Charlie Hebdo buyers' details should not have been sought by police, says senior counter-terrorism officer

Sir Peter Fahy's comments come after a police force was made to apologise for asking a newsagent for the details of Charlie Hebdo buyers

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The Independent Online

Britain’s most senior counter-terrorism police officer has said that police should not have sought the names of law-abiding Charlie Hebdo readers.

Earlier this week, Wiltshire Police was forced to apologise after one of its officers ordered a newsagent to disclose the names of four customers, who had bought the first post-attack copy of the French satirical, following a massacre at its Paris headquarters.

Sir Peter Fahy, chief constable of Greater Manchester Police and the national head for preventing extremism, said he was urgently clarifying guidance to all UK forces.

He also admitted that the actions of the Wiltshire Police officer appeared “over-zealous and unnecessary”, and said such actions would only be supported if there was “clear evidence” a crime had been committed.

In a letter to the Guardian, Sir Peter explained officers had visited newsagents to provide reassurance due to a rise in anti-Semitism and Islamaphobia in the wake of the Paris attacks, and said that forces were not told to collect the names of Charlie Hebdo readers from newsagents.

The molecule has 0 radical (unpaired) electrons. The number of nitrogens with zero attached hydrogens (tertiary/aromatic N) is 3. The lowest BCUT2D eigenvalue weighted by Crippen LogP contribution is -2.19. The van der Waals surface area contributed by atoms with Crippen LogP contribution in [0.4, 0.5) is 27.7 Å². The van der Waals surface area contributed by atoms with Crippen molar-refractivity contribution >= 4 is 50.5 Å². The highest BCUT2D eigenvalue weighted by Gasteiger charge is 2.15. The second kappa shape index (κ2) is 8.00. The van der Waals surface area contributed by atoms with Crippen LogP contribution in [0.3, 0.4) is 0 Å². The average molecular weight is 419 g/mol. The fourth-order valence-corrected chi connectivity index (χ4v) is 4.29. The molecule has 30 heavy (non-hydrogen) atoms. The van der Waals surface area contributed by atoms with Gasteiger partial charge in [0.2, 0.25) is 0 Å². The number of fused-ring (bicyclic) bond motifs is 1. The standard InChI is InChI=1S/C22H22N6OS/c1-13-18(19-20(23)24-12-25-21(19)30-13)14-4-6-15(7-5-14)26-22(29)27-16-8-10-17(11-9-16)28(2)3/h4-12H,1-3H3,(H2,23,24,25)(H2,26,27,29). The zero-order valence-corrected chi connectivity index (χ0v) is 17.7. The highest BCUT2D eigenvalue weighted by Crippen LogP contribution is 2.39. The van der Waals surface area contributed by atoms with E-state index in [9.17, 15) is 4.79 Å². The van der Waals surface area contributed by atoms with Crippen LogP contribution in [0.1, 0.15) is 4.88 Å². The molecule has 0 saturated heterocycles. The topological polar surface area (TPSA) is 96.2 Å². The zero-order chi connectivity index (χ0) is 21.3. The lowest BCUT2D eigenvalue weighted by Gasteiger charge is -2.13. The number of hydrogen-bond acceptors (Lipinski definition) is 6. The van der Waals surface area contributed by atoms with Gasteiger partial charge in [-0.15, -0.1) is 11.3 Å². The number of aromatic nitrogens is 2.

On Monday, Wiltshire police confirmed that it had deleted the names of the buyers from its system, which were collected after officers toured shop warnings newsagents to be vigilant during an “assessment of community tensions” at a newsagent in Corsham.

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Chief Constable of Greater Manchester Police Sir Peter Fahy has said new guidelines are being issued to police forces (Getty Images)

One customer, a 77-year-old retired ward sister, described the officer to The Independent earlier this week as a “jobsworth”, and said that she found the whole situation so unlikely that she thought it was a hoax.

“At the time I was a bit miffed,” Anne Keat said, adding: “I thought that’s a bit rich, two days after I got my copy, haven’t they got better things to do?”

Amid the controversy, a senior lawyer has said that the murders of staff at the French magazine have attracted support for an extension of surveillance powers, but warned that one of the objectives of extremists is to curtail civil liberties.

Alistair MacDonald QC, chairman of the Bar Council - which represents barristers - wrote in the latest issue of Counsel magazine that a rigorous framework under which surveillance can be authorised and conducted is needed “more than ever.”

Additional reporting by PA

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